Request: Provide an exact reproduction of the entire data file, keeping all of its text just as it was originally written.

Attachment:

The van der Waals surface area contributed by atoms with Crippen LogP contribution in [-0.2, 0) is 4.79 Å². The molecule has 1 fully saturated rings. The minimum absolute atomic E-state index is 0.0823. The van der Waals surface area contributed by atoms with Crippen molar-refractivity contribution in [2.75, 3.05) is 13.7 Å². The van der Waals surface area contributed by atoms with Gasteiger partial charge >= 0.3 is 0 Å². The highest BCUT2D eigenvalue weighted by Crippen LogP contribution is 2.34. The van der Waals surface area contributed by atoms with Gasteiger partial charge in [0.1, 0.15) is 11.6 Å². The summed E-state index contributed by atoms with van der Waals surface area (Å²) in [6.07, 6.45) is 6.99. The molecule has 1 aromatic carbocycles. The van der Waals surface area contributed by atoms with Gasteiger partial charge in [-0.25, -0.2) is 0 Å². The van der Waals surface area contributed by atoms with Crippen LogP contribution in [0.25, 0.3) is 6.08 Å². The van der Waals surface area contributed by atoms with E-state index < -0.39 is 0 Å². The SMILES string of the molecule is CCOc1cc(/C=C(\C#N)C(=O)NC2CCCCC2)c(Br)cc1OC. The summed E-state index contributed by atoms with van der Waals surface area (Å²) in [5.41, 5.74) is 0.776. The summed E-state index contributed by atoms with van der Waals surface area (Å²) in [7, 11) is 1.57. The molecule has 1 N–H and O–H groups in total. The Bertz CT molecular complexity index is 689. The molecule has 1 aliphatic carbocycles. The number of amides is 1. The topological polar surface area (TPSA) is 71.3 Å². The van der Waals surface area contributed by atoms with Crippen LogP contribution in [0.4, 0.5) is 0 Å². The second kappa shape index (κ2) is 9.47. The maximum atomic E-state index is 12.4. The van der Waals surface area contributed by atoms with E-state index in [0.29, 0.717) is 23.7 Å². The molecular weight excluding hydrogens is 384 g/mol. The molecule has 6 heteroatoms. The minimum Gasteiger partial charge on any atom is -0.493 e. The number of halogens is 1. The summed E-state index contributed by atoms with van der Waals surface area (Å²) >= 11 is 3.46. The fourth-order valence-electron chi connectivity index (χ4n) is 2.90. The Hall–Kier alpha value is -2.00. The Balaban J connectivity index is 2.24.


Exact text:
The van der Waals surface area contributed by atoms with Crippen LogP contribution in [-0.2, 0) is 4.79 Å². The molecule has 1 fully saturated rings. The minimum absolute atomic E-state index is 0.0823. The van der Waals surface area contributed by atoms with Crippen molar-refractivity contribution in [2.75, 3.05) is 13.7 Å². The van der Waals surface area contributed by atoms with Gasteiger partial charge >= 0.3 is 0 Å². The highest BCUT2D eigenvalue weighted by Crippen LogP contribution is 2.34. The van der Waals surface area contributed by atoms with Gasteiger partial charge in [0.1, 0.15) is 11.6 Å². The summed E-state index contributed by atoms with van der Waals surface area (Å²) in [6.07, 6.45) is 6.99. The molecule has 1 aromatic carbocycles. The van der Waals surface area contributed by atoms with Gasteiger partial charge in [-0.25, -0.2) is 0 Å². The van der Waals surface area contributed by atoms with Crippen LogP contribution in [0.25, 0.3) is 6.08 Å². The van der Waals surface area contributed by atoms with E-state index < -0.39 is 0 Å². The SMILES string of the molecule is CCOc1cc(/C=C(\C#N)C(=O)NC2CCCCC2)c(Br)cc1OC. The summed E-state index contributed by atoms with van der Waals surface area (Å²) in [5.41, 5.74) is 0.776. The summed E-state index contributed by atoms with van der Waals surface area (Å²) in [7, 11) is 1.57. The molecule has 1 N–H and O–H groups in total. The Bertz CT molecular complexity index is 689. The molecule has 1 aliphatic carbocycles. The number of amides is 1. The topological polar surface area (TPSA) is 71.3 Å². The van der Waals surface area contributed by atoms with Crippen LogP contribution in [0.4, 0.5) is 0 Å². The second kappa shape index (κ2) is 9.47. The maximum atomic E-state index is 12.4. The van der Waals surface area contributed by atoms with E-state index in [0.29, 0.717) is 23.7 Å². The molecular weight excluding hydrogens is 384 g/mol. The molecule has 6 heteroatoms. The minimum Gasteiger partial charge on any atom is -0.493 e. The number of halogens is 1. The summed E-state index contributed by atoms with van der Waals surface area (Å²) >= 11 is 3.46. The fourth-order valence-electron chi connectivity index (χ4n) is 2.90. The Hall–Kier alpha value is -2.00. The Balaban J connectivity index is 2.24.